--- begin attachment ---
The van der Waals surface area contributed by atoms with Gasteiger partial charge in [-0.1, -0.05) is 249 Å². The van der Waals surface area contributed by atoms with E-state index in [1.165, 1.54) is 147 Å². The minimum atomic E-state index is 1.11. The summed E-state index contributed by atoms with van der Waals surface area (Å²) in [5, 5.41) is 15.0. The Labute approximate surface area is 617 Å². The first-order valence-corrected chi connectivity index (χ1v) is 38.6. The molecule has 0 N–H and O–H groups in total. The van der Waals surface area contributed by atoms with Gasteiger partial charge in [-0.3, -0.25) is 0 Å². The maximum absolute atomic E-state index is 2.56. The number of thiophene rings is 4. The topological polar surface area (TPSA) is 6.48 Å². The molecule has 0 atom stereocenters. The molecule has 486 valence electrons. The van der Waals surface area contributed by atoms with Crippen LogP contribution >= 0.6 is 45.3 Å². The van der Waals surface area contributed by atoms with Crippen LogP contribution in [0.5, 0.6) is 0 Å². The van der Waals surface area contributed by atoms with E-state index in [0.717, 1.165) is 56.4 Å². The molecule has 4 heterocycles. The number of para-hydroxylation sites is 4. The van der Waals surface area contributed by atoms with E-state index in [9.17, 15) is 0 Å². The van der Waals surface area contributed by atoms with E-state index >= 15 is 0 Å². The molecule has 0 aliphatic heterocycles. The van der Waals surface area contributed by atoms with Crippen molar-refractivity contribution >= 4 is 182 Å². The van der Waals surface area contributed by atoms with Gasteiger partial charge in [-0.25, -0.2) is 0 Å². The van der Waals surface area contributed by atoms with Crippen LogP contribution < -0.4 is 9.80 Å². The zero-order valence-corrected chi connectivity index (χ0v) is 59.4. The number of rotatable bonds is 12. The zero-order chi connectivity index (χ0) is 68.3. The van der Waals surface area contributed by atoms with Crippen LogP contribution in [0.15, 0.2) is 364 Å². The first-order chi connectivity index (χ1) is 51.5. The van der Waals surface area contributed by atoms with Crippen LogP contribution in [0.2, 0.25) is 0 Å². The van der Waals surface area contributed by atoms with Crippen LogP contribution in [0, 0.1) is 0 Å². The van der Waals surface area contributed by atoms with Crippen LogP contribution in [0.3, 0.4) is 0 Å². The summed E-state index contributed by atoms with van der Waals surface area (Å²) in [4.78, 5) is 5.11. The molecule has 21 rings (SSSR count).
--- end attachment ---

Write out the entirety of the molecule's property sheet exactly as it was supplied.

The van der Waals surface area contributed by atoms with Gasteiger partial charge in [-0.1, -0.05) is 249 Å². The van der Waals surface area contributed by atoms with E-state index in [1.165, 1.54) is 147 Å². The minimum atomic E-state index is 1.11. The summed E-state index contributed by atoms with van der Waals surface area (Å²) in [5, 5.41) is 15.0. The Labute approximate surface area is 617 Å². The first-order valence-corrected chi connectivity index (χ1v) is 38.6. The molecule has 0 N–H and O–H groups in total. The van der Waals surface area contributed by atoms with Gasteiger partial charge in [-0.3, -0.25) is 0 Å². The maximum absolute atomic E-state index is 2.56. The number of thiophene rings is 4. The topological polar surface area (TPSA) is 6.48 Å². The molecule has 0 atom stereocenters. The molecule has 486 valence electrons. The van der Waals surface area contributed by atoms with Crippen LogP contribution >= 0.6 is 45.3 Å². The van der Waals surface area contributed by atoms with Crippen LogP contribution in [0.5, 0.6) is 0 Å². The van der Waals surface area contributed by atoms with E-state index in [0.717, 1.165) is 56.4 Å². The molecule has 4 heterocycles. The number of para-hydroxylation sites is 4. The van der Waals surface area contributed by atoms with E-state index in [9.17, 15) is 0 Å². The van der Waals surface area contributed by atoms with E-state index >= 15 is 0 Å². The molecule has 0 aliphatic heterocycles. The van der Waals surface area contributed by atoms with Crippen molar-refractivity contribution >= 4 is 182 Å². The van der Waals surface area contributed by atoms with Gasteiger partial charge in [-0.25, -0.2) is 0 Å². The van der Waals surface area contributed by atoms with Crippen LogP contribution < -0.4 is 9.80 Å². The zero-order valence-corrected chi connectivity index (χ0v) is 59.4. The number of rotatable bonds is 12. The zero-order chi connectivity index (χ0) is 68.3. The van der Waals surface area contributed by atoms with Crippen LogP contribution in [0.15, 0.2) is 364 Å². The first-order chi connectivity index (χ1) is 51.5. The van der Waals surface area contributed by atoms with Crippen LogP contribution in [0.2, 0.25) is 0 Å². The van der Waals surface area contributed by atoms with Crippen LogP contribution in [0, 0.1) is 0 Å². The van der Waals surface area contributed by atoms with Crippen LogP contribution in [0.3, 0.4) is 0 Å². The summed E-state index contributed by atoms with van der Waals surface area (Å²) in [4.78, 5) is 5.11. The molecule has 21 rings (SSSR count).